In his post-election press conference, President Bush laid out an extremely ambitious second-term agenda. He promised to reform Social Security, the tax system, the budget process, and medical liability — all of which must be done while conducting an expensive and time-consuming war.
As a practical matter, I do not see how Bush can do tax reform and Social Security at the same time. It will probably take four years of concerted effort to resolve just one of these, given the protracted nature of congressional deliberations on such issues. And Bush no longer has the luxury of letting things slide over into another term. Unless he wants his efforts to die or see his successor get the credit, Bush will have to narrow his priorities.
It is true that Bush has a Republican Congress, which will ease his path in some respects. But he would be making a mistake to ignore Democrats completely. For one thing, they are not powerless, especially in the Senate, where they can use filibusters and parliamentary procedures to slow legislation to a crawl. More importantly, major reforms really need bipartisan support if they are to be considered legitimate and have some degree of permanence.
Although Bush talked frequently about his desire to reform taxes and Social Security, his statements have been exceedingly vague, almost to the point of meaninglessness. After all, who opposes reform in principle? It’s only when people have to consider specific proposals and can study their details that things get contentious.
As it stands, we don’t know if Bush favors a flat-rate tax, a national retail sales tax, or some sort of simplification that may or may not require fundamental tax restructuring. For example, we could exempt the bulk of taxpayers from filing returns — a meaningful simplification — without changing our basic tax structure.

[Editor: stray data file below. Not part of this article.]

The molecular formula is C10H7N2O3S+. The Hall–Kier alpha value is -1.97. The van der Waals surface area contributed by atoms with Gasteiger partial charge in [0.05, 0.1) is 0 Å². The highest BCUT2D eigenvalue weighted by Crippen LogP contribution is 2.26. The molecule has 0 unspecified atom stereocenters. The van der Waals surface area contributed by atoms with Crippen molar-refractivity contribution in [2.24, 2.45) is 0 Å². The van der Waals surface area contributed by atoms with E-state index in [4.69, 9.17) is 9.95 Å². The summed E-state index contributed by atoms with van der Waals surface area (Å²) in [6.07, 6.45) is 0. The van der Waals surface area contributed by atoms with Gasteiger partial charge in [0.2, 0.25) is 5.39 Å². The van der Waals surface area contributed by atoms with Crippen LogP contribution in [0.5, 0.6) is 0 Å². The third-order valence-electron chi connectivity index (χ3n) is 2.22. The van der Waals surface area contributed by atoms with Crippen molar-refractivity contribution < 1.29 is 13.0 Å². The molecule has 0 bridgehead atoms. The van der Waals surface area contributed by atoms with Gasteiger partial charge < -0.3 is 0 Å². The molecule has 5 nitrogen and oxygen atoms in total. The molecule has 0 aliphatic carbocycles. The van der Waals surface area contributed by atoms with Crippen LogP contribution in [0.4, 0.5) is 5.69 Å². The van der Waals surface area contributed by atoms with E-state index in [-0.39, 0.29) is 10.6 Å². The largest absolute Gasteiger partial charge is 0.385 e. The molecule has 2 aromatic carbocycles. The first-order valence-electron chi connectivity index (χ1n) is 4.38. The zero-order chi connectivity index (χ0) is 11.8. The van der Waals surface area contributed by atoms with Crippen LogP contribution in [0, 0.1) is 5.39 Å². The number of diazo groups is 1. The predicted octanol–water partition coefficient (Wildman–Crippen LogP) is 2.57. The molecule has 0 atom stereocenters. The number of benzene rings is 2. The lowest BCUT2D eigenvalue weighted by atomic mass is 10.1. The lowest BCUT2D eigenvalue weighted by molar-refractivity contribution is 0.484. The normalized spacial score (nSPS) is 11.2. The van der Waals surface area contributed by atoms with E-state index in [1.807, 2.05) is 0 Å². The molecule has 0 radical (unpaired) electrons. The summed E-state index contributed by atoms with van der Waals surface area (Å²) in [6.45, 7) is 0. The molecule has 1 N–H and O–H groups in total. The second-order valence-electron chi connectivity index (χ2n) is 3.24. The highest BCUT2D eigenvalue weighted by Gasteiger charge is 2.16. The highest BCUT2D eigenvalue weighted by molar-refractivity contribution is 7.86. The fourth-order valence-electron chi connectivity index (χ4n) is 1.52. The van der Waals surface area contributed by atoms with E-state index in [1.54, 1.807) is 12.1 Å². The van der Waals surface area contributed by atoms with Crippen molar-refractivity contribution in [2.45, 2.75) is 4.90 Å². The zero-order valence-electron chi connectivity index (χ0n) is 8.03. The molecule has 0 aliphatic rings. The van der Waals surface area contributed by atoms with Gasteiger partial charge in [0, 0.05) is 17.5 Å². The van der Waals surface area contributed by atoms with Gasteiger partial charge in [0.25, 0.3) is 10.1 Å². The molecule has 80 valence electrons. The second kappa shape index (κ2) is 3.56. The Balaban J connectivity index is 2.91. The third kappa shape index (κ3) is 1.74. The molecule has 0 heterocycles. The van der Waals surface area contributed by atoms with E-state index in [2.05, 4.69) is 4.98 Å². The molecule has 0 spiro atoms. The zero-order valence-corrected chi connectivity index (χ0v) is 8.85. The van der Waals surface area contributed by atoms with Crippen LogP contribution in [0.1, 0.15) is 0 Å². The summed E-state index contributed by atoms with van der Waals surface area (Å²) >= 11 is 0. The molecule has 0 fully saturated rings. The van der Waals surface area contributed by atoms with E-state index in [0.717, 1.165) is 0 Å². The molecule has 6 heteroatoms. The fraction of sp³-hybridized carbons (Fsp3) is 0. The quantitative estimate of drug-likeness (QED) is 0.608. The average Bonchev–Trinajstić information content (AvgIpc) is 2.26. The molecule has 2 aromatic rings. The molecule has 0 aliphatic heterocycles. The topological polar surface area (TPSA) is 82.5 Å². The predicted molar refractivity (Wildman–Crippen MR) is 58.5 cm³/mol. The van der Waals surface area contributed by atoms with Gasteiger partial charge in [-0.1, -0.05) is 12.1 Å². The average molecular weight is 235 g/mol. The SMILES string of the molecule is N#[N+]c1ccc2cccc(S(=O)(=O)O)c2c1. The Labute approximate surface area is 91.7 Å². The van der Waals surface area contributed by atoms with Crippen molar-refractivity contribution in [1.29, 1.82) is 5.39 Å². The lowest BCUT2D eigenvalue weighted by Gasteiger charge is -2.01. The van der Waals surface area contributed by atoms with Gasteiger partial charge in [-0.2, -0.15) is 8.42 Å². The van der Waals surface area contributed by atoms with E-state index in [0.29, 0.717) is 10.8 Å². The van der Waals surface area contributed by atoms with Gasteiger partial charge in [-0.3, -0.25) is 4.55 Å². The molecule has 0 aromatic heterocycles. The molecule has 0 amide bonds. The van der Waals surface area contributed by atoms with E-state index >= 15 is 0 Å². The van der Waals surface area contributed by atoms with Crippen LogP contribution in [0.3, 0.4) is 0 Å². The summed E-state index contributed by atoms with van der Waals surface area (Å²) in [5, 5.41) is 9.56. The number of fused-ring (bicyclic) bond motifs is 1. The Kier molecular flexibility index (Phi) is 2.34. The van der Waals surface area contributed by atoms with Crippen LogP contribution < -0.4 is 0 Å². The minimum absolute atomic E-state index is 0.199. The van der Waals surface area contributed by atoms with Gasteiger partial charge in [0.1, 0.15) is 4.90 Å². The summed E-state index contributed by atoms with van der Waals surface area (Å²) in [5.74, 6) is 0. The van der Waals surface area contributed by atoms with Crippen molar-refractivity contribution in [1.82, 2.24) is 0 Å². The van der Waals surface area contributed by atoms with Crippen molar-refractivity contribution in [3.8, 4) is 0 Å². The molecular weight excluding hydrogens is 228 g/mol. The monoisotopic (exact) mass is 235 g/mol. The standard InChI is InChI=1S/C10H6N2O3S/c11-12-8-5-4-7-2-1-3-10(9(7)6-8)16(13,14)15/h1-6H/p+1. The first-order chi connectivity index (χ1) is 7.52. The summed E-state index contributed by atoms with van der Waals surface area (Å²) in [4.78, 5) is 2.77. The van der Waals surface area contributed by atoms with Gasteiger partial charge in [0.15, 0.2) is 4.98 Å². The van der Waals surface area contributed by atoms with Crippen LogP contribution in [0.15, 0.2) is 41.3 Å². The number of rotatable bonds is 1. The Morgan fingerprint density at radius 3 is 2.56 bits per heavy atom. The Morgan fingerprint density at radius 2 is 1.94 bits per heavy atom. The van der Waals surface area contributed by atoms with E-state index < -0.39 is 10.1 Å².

On Social Security, Bush has been equally vague. He asked a commission to study the subject early in 2001 and it issued a report in December of that year. But Bush never embraced the report nor chose among the alternative proposals it presented.
Comments by Bush and his aides indicate their belief that he has a “mandate” to act on tax and Social Security reform. However, long experience shows that unless a president has campaigned on something fairly specific, Congress can easily ignore his mandate, chalking it up to personal popularity or some other factor unrelated to policy. And party control doesn’t really matter. Remember that although Bill Clinton talked about health-care reform in 1992, a Democratic Congress ultimately rejected his proposal, in part because it wasn’t fleshed out until after he took office and Congress had no reason to believe that those who voted for Clinton were voting for this particular plan.
I think Bush needs to decide between tax reform and Social Security reform if he wants to get something enacted before he leaves office. If he does, I think he will be forced to choose tax reform. Although Social Security reform is desirable, there is no compelling reason to act with haste. The situation there will be pretty much the same for years to come. By contrast, the tax system is under severe pressure. Expiring provisions need to either be made permanent or excised from the code, the alternative minimum tax demands a permanent fix, and something desperately needs to be done to help the Internal Revenue Service administer a tax system that is increasingly incomprehensible and too easily evaded.
I also believe that sooner or later Bush is going to be forced to deal meaningfully with the budget deficit and that higher revenues will necessarily have to be part of a budget agreement. Although he has stated publicly that he sees no need for higher revenues, I believe that financial markets will force Bush to act, just as they did with Reagan. Bush has also said that in the event that higher revenues are needed, he would deal with that separately from any tax-reform initiative. Again, I think he will be forced to reconsider when he realizes that tax reform will necessarily involve raising taxes to pay for tax cuts.
Finally, Bush should not underestimate how rapidly his power will dissipate as he approaches the end of his presidency. Nor should he underestimate the extent to which unexpected events — such as several Supreme Court vacancies or deterioration of the Iraq situation — can push everything else off the table. This also argues for a narrowing of his agenda to those things that are most needed and that have the highest chance of success.